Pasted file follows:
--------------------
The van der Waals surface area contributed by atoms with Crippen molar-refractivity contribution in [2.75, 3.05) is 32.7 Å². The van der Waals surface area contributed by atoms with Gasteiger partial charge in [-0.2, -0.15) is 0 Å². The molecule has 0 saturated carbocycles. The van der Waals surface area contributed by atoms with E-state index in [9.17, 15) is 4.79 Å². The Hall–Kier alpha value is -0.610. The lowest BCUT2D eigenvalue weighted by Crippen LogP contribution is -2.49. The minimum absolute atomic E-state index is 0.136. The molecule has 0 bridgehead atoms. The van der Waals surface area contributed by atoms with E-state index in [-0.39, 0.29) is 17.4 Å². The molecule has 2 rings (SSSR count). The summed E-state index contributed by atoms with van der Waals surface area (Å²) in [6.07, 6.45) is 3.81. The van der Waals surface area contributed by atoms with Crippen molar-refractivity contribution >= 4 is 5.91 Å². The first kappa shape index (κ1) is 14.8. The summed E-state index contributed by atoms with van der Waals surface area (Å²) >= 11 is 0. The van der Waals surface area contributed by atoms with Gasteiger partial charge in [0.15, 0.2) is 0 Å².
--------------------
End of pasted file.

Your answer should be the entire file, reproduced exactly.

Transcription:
The van der Waals surface area contributed by atoms with Crippen molar-refractivity contribution in [2.75, 3.05) is 32.7 Å². The van der Waals surface area contributed by atoms with Gasteiger partial charge in [-0.2, -0.15) is 0 Å². The molecule has 0 saturated carbocycles. The van der Waals surface area contributed by atoms with E-state index in [9.17, 15) is 4.79 Å². The Hall–Kier alpha value is -0.610. The lowest BCUT2D eigenvalue weighted by Crippen LogP contribution is -2.49. The minimum absolute atomic E-state index is 0.136. The molecule has 0 bridgehead atoms. The van der Waals surface area contributed by atoms with E-state index in [-0.39, 0.29) is 17.4 Å². The molecule has 2 rings (SSSR count). The summed E-state index contributed by atoms with van der Waals surface area (Å²) in [6.07, 6.45) is 3.81. The van der Waals surface area contributed by atoms with Crippen molar-refractivity contribution >= 4 is 5.91 Å². The first kappa shape index (κ1) is 14.8. The summed E-state index contributed by atoms with van der Waals surface area (Å²) >= 11 is 0. The van der Waals surface area contributed by atoms with Gasteiger partial charge in [0.15, 0.2) is 0 Å².